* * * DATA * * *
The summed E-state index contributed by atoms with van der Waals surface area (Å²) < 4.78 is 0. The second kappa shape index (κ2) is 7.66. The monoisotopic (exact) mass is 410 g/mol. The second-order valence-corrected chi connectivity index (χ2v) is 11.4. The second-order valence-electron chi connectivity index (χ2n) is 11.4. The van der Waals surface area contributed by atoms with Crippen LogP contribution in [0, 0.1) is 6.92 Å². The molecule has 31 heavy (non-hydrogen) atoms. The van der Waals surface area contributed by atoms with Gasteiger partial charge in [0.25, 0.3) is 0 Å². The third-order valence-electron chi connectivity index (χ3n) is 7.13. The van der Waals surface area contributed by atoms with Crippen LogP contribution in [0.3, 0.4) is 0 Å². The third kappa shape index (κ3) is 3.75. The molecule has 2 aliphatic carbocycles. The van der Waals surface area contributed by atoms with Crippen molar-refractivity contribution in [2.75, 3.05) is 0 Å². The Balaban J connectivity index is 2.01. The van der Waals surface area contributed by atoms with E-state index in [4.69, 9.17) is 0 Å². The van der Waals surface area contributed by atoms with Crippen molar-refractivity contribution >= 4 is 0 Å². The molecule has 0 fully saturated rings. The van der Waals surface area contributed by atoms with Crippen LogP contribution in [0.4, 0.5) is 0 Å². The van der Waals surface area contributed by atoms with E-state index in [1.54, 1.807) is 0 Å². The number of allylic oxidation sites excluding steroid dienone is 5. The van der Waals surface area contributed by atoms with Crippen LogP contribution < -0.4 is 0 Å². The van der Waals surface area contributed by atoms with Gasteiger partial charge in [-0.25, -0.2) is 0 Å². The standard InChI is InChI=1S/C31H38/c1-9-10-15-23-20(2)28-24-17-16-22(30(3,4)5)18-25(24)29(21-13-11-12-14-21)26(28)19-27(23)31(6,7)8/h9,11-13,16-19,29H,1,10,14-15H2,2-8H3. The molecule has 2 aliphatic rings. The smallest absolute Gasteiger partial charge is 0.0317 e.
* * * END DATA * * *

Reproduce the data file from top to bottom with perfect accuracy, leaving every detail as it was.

The summed E-state index contributed by atoms with van der Waals surface area (Å²) < 4.78 is 0. The second kappa shape index (κ2) is 7.66. The monoisotopic (exact) mass is 410 g/mol. The second-order valence-corrected chi connectivity index (χ2v) is 11.4. The second-order valence-electron chi connectivity index (χ2n) is 11.4. The van der Waals surface area contributed by atoms with Crippen LogP contribution in [0, 0.1) is 6.92 Å². The molecule has 31 heavy (non-hydrogen) atoms. The van der Waals surface area contributed by atoms with Gasteiger partial charge in [0.25, 0.3) is 0 Å². The third-order valence-electron chi connectivity index (χ3n) is 7.13. The van der Waals surface area contributed by atoms with Crippen LogP contribution in [0.3, 0.4) is 0 Å². The third kappa shape index (κ3) is 3.75. The molecule has 2 aliphatic carbocycles. The van der Waals surface area contributed by atoms with Crippen molar-refractivity contribution in [2.75, 3.05) is 0 Å². The Balaban J connectivity index is 2.01. The van der Waals surface area contributed by atoms with E-state index in [4.69, 9.17) is 0 Å². The van der Waals surface area contributed by atoms with Crippen molar-refractivity contribution >= 4 is 0 Å². The molecule has 0 fully saturated rings. The van der Waals surface area contributed by atoms with Crippen LogP contribution in [0.4, 0.5) is 0 Å². The van der Waals surface area contributed by atoms with E-state index in [1.54, 1.807) is 0 Å². The number of allylic oxidation sites excluding steroid dienone is 5. The van der Waals surface area contributed by atoms with Crippen LogP contribution < -0.4 is 0 Å². The van der Waals surface area contributed by atoms with Gasteiger partial charge in [-0.25, -0.2) is 0 Å². The standard InChI is InChI=1S/C31H38/c1-9-10-15-23-20(2)28-24-17-16-22(30(3,4)5)18-25(24)29(21-13-11-12-14-21)26(28)19-27(23)31(6,7)8/h9,11-13,16-19,29H,1,10,14-15H2,2-8H3. The molecule has 2 aliphatic rings. The smallest absolute Gasteiger partial charge is 0.0317 e.